The apex court has fixed July 2 as the next date of hearing of the NRC case.
Guwahati: The much-talked about final draft of the updated National Register of Citizens (NRC) in Assam may miss its June 30 release date, with the directorate tasked to publish the remaining draft NRC, approaching the Supreme Court seeking extension of deadline for publication of the draft because of the floods in the riverine state.
The apex court has fixed July 2 as the next date of hearing of the NRC case. After the first wave of floods since June 13, the NRC directorate moved the Supreme Court to seek a deferral of the deadline for publishing the remaining draft of the NRC.
The Supreme Court had directed the directorate to complete the process by June 30, including the disposal of claims and objections. However, the authorities had pleaded that they could only publish the complete draft by then, after which claims and objections would be taken up, and the final list drawn up.
The process of updating the NRC under the supervision of the Supreme Court had started in September 2015.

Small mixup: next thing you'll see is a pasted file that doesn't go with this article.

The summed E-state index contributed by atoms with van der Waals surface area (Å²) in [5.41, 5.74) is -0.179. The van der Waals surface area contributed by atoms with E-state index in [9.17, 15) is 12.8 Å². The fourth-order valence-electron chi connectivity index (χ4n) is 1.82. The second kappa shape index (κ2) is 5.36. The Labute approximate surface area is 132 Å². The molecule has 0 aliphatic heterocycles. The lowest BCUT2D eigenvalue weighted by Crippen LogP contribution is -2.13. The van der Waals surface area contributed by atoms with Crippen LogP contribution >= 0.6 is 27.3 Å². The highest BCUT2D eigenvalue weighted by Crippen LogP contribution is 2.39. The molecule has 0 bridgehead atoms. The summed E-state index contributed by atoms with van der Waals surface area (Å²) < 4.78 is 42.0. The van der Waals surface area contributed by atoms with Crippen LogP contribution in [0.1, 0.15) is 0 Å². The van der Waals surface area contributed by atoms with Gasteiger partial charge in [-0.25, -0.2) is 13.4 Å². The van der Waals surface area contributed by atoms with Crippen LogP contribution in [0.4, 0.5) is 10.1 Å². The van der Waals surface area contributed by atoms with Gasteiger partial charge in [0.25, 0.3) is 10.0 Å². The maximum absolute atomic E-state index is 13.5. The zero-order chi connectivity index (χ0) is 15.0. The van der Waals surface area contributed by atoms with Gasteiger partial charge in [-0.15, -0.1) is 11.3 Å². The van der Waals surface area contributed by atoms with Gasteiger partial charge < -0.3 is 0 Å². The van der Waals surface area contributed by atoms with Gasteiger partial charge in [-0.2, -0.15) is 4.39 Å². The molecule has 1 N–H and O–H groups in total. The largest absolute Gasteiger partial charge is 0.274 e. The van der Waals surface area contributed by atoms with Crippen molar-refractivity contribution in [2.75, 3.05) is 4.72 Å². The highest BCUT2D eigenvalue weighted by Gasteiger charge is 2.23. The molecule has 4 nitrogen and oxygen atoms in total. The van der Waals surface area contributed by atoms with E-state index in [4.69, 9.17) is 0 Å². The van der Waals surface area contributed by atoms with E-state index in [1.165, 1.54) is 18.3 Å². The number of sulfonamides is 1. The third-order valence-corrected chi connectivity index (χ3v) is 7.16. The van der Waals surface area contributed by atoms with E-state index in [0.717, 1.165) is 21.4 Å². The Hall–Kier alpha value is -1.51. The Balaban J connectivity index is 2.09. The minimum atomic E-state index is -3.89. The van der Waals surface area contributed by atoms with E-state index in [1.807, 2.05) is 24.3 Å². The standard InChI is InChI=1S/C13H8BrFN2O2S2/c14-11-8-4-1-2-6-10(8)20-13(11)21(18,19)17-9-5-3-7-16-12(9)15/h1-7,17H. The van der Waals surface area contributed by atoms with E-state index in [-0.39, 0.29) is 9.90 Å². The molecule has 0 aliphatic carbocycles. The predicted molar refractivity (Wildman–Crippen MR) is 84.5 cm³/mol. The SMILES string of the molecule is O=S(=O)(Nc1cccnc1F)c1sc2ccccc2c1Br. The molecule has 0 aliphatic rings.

The first draft of the updated NRC was published on December 31, 2017, which included the names of 1.90 crore people out of 3.29 crore applicants. Work has since been on to verify the remaining names.
The apex court is monitoring the exercise that aims at to strike down the names of illegal immigrants off the list of voters in the crucial border state that acts as the gateway to the Northeast. The first wave of floods has affected about half a million residents in seven districts of Assam, resulting in 31 deaths so far. The coordinator of the NRC, Mr Prateek Hajela, said that the floods has affected work and the publication timelines.
The ongoing process of updating the NRC is a major contentious issue in Assam where large-scale immigration from Bangladesh has been the major area of concern for the state’s ethnic population, which believes that the “outsiders” have been dipping into their resources.
The Asom Gana Parishad (AGP) and the All-Assam Students’ Union (AASU) led a six-year-long agitation demanding the identification and deportation of illegal immigrants, which ended in 1985 with the signing of the Assam Accord between leaders of the movement and the Centre. The issue had also been a key campaign plank for the BJP ahead of the 2016 assembly election.
However, minorities in the state fear that the exercise will target them in the name of identification and deportation of foreigners in the state. The security circle is also worried about the fall out fearing unrest and chaos after the publication of the final draft of the NRC. The Assam government has also sought the deployment of additional forces in the state before the publication of the final draft of the NRC.